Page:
Jennifer Who wrote:
1. just spread the chips on the surface and let nature take it course
Nina Wright wrote:In my second year of gardening in this old lawn site, I used logs as the side for raised beds and topped the beds with some manure compost then a few inches of wood chips. This year, the pill bugs and earwigs decimate all seedlings. That wasn't a problem last year, before the wood chips.
I had to replant everything, starting it all indoors. I have a friend who drinks a lot of soda, so I use the 2-liter bottles as tubes to keep the pill bugs out and slow down the earwigs from discovering the plants until they get bigger.
Nina Wright wrote:If the wood chips of trees that are listed as allelopathic are actually OK, how about using those logs for hugelkultur?
I have lots of elm logs that I was thinking that I should not use for hugelkultur.
Jane Reed wrote:I’m glad this post was revived. It reminds me to lay on more chips. Sheesh! 4 inches. I was content with 2” but I’ll bump it up. I have the chips to do it but I have to hand carry them in 5-gallon buckets.
I have a fairly young garden and am in a Mediterranean type of climate. I don’t notice much composting at the soil surface. I suppose over time it will become more apparent? But I AM sure the chips are helping hold in moisture, else half my plants would suffer badly from the combined heat and dryness (101 degrees F. and 3 percent humidity yesterday).
Trace Oswald wrote:
Marco Banks wrote:
The only caution I would add is that when they sit in a pile for any length of time, fresh chips with lots of leaves and moisture in them tend to get moldy. I've grown pretty sensitive to breathing those mold spores the more I've been exposed to them.
This is no small thing, and thank you for pointing it out to people that may not know. I'm a huge advocate of using wood chips, but i made myself very sick a couple times before i realized it was the mold in the wood chips that caused it. Both times I got a very high fever and was miserable for a couple days. After that, I became extremely sensitive to the mold in chips. At this point, if I load wood chips that aren't freshly chipped, i wear a respirator. Please everyone, heed Marco's excellent advice and take proper precautions if you move chips that have been sitting, especially if they are actively steaming.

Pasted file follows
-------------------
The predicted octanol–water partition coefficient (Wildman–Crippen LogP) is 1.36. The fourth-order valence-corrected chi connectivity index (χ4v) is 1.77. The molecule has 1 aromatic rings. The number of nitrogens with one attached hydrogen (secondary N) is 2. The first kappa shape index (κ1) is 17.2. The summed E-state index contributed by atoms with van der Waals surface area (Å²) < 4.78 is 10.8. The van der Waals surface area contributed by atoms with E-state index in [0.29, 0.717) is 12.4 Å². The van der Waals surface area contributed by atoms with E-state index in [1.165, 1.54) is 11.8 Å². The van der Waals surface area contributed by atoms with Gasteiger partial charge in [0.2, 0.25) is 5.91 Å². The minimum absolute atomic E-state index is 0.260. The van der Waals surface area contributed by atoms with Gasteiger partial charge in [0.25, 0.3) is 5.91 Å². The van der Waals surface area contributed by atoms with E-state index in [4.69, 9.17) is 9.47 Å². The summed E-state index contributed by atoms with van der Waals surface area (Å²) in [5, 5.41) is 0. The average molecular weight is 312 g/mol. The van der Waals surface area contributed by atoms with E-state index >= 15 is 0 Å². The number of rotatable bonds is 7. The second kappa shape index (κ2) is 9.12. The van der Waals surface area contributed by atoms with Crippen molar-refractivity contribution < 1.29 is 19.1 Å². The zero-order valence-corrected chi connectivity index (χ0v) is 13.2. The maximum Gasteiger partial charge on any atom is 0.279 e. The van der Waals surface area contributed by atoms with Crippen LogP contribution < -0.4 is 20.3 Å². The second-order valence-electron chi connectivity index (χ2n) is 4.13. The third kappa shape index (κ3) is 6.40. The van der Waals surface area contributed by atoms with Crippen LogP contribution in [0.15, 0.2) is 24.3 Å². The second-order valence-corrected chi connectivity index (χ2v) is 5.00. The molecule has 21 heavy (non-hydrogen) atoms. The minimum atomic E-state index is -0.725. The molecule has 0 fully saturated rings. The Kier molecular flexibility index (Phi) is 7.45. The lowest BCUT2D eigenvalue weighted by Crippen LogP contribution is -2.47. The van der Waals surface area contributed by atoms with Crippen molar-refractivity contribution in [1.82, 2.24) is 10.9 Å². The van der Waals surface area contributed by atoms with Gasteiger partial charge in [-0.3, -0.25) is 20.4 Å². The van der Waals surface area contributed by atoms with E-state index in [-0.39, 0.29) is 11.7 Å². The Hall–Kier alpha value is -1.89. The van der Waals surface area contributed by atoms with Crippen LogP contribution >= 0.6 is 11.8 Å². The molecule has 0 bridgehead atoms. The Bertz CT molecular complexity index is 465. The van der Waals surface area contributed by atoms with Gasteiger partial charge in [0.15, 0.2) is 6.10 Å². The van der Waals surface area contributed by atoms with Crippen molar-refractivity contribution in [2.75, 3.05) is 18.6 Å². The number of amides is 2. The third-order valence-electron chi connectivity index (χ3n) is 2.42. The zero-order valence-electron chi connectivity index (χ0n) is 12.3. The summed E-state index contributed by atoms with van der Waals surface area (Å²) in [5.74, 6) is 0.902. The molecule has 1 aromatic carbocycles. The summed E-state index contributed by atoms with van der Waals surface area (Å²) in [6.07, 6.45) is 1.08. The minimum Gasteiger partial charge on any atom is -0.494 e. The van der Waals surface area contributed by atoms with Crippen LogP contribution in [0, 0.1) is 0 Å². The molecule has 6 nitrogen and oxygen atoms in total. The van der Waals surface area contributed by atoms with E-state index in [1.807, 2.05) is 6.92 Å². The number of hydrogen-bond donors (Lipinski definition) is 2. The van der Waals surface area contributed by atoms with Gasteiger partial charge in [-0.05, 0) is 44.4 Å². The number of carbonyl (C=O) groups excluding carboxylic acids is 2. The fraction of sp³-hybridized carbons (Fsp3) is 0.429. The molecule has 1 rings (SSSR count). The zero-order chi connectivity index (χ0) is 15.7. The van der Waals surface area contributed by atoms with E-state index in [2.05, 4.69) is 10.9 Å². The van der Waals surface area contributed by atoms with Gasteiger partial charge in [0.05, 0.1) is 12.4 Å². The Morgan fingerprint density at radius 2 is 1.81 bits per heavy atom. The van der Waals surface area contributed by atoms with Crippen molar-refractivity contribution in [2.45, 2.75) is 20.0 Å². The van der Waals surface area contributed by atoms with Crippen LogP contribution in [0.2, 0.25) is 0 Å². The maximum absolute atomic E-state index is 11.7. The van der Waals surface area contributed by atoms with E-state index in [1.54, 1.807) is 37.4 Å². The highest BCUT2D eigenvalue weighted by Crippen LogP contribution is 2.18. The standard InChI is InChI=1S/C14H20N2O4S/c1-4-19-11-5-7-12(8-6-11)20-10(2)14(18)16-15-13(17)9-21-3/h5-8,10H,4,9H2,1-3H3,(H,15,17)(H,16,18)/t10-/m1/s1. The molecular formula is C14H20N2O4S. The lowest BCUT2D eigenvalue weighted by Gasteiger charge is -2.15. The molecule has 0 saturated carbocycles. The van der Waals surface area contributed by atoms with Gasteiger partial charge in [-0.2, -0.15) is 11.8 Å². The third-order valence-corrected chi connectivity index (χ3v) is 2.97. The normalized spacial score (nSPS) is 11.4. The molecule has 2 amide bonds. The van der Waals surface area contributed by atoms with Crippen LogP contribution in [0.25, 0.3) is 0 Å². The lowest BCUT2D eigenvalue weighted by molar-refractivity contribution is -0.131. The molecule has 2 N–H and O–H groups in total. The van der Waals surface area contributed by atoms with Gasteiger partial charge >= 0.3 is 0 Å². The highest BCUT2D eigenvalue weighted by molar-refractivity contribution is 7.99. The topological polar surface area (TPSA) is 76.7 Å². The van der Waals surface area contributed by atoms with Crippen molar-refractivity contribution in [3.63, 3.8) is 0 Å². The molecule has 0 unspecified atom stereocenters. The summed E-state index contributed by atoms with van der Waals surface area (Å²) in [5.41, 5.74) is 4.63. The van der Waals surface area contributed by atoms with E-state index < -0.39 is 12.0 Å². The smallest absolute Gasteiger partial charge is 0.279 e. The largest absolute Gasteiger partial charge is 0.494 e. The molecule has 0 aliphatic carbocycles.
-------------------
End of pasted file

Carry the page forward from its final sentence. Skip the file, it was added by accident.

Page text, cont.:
Joe Grand wrote:There are easier, better mulch than wood clips, less work & easier to find & use.
I had no reason to use wood clips, until I find out I could raise Mushrooms with them.
Mike Haasl wrote:Thanks for the info Bryant! Based on the square footage of the sheep sorrel invasion, there's no way I could put them all into containers. Imagine about a swimming pool sized area that's fully populated with it.
I'll take some pictures and run them past you (and the rest of the site) to verify it is what I think it is and to see how the roots look.
For now the missus will just leave them in the hopes that we won't need em :)
Juan Rivera wrote:Is there any type of wood chip that I should avoid if I am using them to create a filler for 2 foot tall raised beds? Living in Maine we get a lot of mixed coniferous and deciduous chips. Love the discussion, thank you
Leah Holder wrote:A small farmers stock yard scrapings from the years before. The pile had sat for 1-3 years and had no recognizable manure. It just looks/smells like good dirt?
Leah Holder wrote:Thank you for your reply. The chips were made from the entire tree, chipped hours prior to placement and probably a few days before planting. I do believe it’s a drift issue, but I can’t change my procedure until I rule everything else out. I appreciate you helping me do this. I’m really loving this forum.
Dennis Bangham wrote:would the presence of live earthworms be a sign that the manure is good for use?
Leah Holder wrote:... a little horse manure.
Mike Haasl wrote:Some of the new wonder herbicides can make it through an animal, get fully composted and then still kill your garden for a few years.